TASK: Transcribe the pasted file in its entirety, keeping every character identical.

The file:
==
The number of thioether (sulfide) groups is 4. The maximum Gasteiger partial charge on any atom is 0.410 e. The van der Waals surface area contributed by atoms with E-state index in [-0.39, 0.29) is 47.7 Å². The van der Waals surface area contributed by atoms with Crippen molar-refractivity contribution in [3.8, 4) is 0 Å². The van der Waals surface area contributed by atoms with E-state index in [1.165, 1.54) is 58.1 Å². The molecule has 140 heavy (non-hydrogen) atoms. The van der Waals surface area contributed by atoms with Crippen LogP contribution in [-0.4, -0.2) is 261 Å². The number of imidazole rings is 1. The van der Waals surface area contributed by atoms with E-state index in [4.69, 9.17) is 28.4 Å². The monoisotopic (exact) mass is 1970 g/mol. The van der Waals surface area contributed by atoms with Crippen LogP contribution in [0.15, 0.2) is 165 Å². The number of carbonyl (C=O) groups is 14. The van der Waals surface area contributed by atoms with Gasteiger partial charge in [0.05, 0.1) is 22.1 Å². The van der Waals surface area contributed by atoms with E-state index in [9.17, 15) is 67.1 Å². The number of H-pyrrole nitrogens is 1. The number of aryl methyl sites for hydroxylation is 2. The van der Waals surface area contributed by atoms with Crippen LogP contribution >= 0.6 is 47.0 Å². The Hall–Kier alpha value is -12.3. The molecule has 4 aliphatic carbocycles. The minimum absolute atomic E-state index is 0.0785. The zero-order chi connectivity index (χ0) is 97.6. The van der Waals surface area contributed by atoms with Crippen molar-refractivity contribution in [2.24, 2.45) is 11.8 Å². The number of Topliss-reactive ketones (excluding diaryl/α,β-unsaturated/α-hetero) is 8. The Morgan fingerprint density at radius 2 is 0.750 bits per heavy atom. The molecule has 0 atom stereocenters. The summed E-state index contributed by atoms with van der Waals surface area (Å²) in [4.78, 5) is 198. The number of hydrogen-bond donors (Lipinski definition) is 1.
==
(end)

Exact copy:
The number of thioether (sulfide) groups is 4. The maximum Gasteiger partial charge on any atom is 0.410 e. The van der Waals surface area contributed by atoms with E-state index in [-0.39, 0.29) is 47.7 Å². The van der Waals surface area contributed by atoms with Crippen molar-refractivity contribution in [3.8, 4) is 0 Å². The van der Waals surface area contributed by atoms with E-state index in [1.165, 1.54) is 58.1 Å². The molecule has 140 heavy (non-hydrogen) atoms. The van der Waals surface area contributed by atoms with Crippen LogP contribution in [-0.4, -0.2) is 261 Å². The number of imidazole rings is 1. The van der Waals surface area contributed by atoms with E-state index in [4.69, 9.17) is 28.4 Å². The monoisotopic (exact) mass is 1970 g/mol. The van der Waals surface area contributed by atoms with Crippen LogP contribution in [0.15, 0.2) is 165 Å². The number of carbonyl (C=O) groups is 14. The van der Waals surface area contributed by atoms with Gasteiger partial charge in [0.05, 0.1) is 22.1 Å². The van der Waals surface area contributed by atoms with E-state index in [9.17, 15) is 67.1 Å². The number of H-pyrrole nitrogens is 1. The number of aryl methyl sites for hydroxylation is 2. The van der Waals surface area contributed by atoms with Crippen LogP contribution >= 0.6 is 47.0 Å². The Hall–Kier alpha value is -12.3. The molecule has 4 aliphatic carbocycles. The minimum absolute atomic E-state index is 0.0785. The zero-order chi connectivity index (χ0) is 97.6. The van der Waals surface area contributed by atoms with Crippen molar-refractivity contribution in [2.24, 2.45) is 11.8 Å². The number of Topliss-reactive ketones (excluding diaryl/α,β-unsaturated/α-hetero) is 8. The Morgan fingerprint density at radius 2 is 0.750 bits per heavy atom. The molecule has 0 atom stereocenters. The summed E-state index contributed by atoms with van der Waals surface area (Å²) in [4.78, 5) is 198. The number of hydrogen-bond donors (Lipinski definition) is 1.